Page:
A left-wing populist who has railed against President Trump’s immigration policies in no uncertain terms appeared set to ascend to Mexico’s presidency as voters went to the polls Sunday.
This is Lopez Obrador’s third bid for the presidency and some analysts see it as his best shot after 12 years of near-permanent campaigning. However, his opponents warn he could set the country back decades with an interventionist economic policy that has led previous opponents to compare him to the late Venezuelan dictator Hugo Chavez.
Lopez Obrador has presented himself as a champion of poor and rural Mexicans who would root out corruption, give scholarships or paid apprenticeships to youth, and increase support payments for the elderly. He’s also promised to grant amnesties to some criminals amid a wave of violence that’s the bloodiest seen in at least two decades — and to take a reduced presidential salary.
Andres Manuel Lopez Obrador promised a “transformation” for Mexico amid violence and political scandal. (AP, File)
But while Lopez Obrador has railed against Mexico’s “mafia of power,” he’s saved some of his strongest words for Trump. He launched his presidential campaign in the border city of Ciudad Juarez and vowed that Mexico would reassert itself as a “free, sovereign and independent” nation. He returned to that theme Wednesday in his closing rally at the massive Estadio Azteca in Mexico City, vowing that Mexico “will never be the piñata of any foreign government.”
In between, Lopez Obrador has ripped the Trump administration’s policy of separating families who cross the border illegally as “arrogant, racist and inhuman.” He’s also vowed to roll back some of outgoing President Enrique Pena Nieto’s policies toward Central American migrants who cross Mexico’s own southern border, saying that his government would no longer do Trump’s “dirty work.”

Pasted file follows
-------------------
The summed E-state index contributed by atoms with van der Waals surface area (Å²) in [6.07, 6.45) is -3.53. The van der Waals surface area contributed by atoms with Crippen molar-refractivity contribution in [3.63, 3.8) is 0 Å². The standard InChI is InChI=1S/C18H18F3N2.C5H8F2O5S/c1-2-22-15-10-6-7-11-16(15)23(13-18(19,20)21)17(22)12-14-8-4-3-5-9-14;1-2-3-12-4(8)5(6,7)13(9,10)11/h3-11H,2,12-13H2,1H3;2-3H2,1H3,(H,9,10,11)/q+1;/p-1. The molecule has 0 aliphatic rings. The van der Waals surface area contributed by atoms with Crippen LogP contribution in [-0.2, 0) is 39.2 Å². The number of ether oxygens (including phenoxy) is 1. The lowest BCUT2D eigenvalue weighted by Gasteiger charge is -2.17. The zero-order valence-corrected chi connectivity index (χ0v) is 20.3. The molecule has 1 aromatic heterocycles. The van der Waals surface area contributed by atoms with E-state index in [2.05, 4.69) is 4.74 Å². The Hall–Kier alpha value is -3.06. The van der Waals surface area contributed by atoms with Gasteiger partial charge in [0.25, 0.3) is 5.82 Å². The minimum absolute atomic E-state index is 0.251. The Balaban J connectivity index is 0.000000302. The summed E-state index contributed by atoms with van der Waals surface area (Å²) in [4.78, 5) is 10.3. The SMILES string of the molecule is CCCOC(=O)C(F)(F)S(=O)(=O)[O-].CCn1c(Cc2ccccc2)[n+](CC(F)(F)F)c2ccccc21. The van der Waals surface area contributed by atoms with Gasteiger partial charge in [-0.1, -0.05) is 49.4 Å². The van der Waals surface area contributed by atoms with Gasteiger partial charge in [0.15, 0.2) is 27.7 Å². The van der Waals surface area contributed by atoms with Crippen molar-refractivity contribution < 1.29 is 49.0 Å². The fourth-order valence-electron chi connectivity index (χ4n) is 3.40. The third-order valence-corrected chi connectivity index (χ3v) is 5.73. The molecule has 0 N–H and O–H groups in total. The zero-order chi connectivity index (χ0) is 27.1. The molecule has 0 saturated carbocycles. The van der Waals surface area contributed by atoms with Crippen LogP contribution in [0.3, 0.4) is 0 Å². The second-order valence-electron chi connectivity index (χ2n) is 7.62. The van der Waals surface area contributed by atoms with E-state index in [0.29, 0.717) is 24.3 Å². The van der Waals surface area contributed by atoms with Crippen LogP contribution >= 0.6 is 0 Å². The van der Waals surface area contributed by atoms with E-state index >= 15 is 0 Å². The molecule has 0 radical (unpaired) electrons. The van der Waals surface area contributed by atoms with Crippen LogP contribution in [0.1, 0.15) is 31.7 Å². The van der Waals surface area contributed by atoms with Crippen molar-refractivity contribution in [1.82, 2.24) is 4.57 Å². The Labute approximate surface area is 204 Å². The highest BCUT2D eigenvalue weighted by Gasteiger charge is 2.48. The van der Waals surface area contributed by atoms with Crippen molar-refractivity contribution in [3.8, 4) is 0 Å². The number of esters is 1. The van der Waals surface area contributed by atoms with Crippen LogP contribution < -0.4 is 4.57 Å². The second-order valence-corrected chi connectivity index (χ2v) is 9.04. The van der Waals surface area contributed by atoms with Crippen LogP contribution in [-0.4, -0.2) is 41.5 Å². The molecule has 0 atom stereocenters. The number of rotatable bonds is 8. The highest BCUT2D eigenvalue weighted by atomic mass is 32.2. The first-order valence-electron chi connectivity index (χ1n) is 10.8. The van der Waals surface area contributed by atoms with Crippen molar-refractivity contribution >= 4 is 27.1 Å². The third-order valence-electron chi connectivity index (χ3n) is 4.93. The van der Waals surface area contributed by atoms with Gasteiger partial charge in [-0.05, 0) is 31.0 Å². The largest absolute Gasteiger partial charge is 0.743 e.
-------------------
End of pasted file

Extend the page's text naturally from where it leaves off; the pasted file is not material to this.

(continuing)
The other candidates include conservative Ricardo Anaya, of the National Action Party, or PAN, in a right-left coalition, and Jose Antonio Meade of the ruling Institutional Revolutionary Party, or PRI. Independent candidate Jaime Rodriguez has been polling a distant fourth, in single digits.
All four presidential contenders have lambasted Trump’s policies and rhetoric toward migrants and Mexico, but backlash also has landed heavily on Pena Nieto, who critics say has not pushed back hard enough against the president on trade, migration and the proposed border wall.
Only two parties have occupied the presidency in modern Mexican history: The PRI, from 1929 to 2000 and again since 2012 under current President Enrique Pena Nieto; and the PAN, from 2000 to 2012.
The election winner will take office Dec. 1.
The Associated Press contributed to this report.
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